Your dating spot
The potential risks include sexual dysfunction, infection, altered sensation, dyspareunia, adhesions and scarring.
The procedure is also not approved by the Food and Drug Administration or the American Medical Association, and no peer-reviewed studies have been accepted to account for either safety or effectiveness of this treatment.
The G-spot, also called the Gräfenberg spot (for German gynecologist Ernst Gräfenberg), is characterized as an erogenous area of the vagina that, when stimulated, may lead to strong sexual arousal, powerful orgasms and potential female ejaculation.
It is typically reported to be located 5–8 cm (2–3 in) up the front (anterior) vaginal wall between the vaginal opening and the urethra and is a sensitive area that may be part of the female prostate.
"If you lift the skin off the vagina on the side walls, you get the bulbs of the clitoris – triangular, crescental masses of erectile tissue." O'Connell et al., who performed dissections on the female genitals of cadavers and used photography to map the structure of nerves in the clitoris, were already aware that the clitoris is more than just its glans and asserted in 1998 that there is more erectile tissue associated with the clitoris than is generally described in anatomical textbooks.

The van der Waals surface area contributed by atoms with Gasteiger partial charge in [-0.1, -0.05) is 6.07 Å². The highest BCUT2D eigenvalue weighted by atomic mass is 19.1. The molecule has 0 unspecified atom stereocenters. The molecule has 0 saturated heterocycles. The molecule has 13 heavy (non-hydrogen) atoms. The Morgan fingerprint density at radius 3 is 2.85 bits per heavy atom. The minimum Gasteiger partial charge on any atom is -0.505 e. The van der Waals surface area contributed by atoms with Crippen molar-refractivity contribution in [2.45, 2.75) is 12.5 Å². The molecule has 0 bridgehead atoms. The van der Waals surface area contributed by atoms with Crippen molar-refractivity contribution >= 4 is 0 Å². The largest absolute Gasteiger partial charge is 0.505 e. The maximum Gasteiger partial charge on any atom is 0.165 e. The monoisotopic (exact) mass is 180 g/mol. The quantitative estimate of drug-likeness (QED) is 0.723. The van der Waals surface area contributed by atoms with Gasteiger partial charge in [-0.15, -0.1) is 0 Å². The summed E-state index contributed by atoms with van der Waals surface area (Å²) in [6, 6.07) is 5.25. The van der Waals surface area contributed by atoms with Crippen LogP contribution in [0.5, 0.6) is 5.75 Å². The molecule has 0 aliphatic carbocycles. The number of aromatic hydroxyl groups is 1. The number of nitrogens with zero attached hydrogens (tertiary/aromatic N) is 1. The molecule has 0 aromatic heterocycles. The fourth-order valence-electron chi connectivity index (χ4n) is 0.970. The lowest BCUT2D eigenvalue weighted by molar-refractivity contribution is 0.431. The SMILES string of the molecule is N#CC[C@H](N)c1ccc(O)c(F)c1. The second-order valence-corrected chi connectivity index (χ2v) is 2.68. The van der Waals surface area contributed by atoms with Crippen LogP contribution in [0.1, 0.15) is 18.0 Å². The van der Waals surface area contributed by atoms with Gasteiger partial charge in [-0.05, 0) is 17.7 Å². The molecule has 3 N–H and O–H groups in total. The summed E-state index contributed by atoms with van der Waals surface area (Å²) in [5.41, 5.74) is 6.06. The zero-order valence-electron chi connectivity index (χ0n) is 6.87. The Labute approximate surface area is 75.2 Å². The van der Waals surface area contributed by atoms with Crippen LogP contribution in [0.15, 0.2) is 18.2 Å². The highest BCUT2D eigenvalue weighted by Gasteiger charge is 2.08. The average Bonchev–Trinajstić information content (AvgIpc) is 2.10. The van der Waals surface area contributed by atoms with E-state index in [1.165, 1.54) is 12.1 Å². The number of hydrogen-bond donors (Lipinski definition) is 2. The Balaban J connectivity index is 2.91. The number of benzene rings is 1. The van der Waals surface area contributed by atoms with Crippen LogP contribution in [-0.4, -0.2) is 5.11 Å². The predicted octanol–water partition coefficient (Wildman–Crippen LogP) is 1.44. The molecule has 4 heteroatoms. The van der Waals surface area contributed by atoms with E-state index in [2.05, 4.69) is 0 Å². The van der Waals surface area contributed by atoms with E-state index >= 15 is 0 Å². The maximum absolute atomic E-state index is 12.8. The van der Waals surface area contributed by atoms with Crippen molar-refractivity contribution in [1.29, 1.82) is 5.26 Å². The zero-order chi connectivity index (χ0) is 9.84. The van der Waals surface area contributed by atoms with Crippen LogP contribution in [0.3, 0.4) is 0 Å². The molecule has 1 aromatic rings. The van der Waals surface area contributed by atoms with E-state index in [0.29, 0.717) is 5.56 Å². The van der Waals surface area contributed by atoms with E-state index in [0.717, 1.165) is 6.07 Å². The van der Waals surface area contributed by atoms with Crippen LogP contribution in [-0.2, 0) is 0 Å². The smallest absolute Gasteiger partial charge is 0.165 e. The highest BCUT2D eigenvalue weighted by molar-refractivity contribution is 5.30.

The main researcher of the studies, Australian urologist Helen O'Connell, asserts that this interconnected relationship is the physiological explanation for the conjectured G-spot and experience of vaginal orgasms, taking into account the stimulation of the internal parts of the clitoris during vaginal penetration.
Several variables were associated with this perceived existence of female ejaculation.
Some research suggests that G-spot and clitoral orgasms are of the same origin.
In their 2009 published study, the "coronal planes during perineal contraction and finger penetration demonstrated a close relationship between the root of the clitoris and the anterior vaginal wall".
Buisson and Foldès suggested "that the special sensitivity of the lower anterior vaginal wall could be explained by pressure and movement of clitoris's root during a vaginal penetration and subsequent perineal contraction".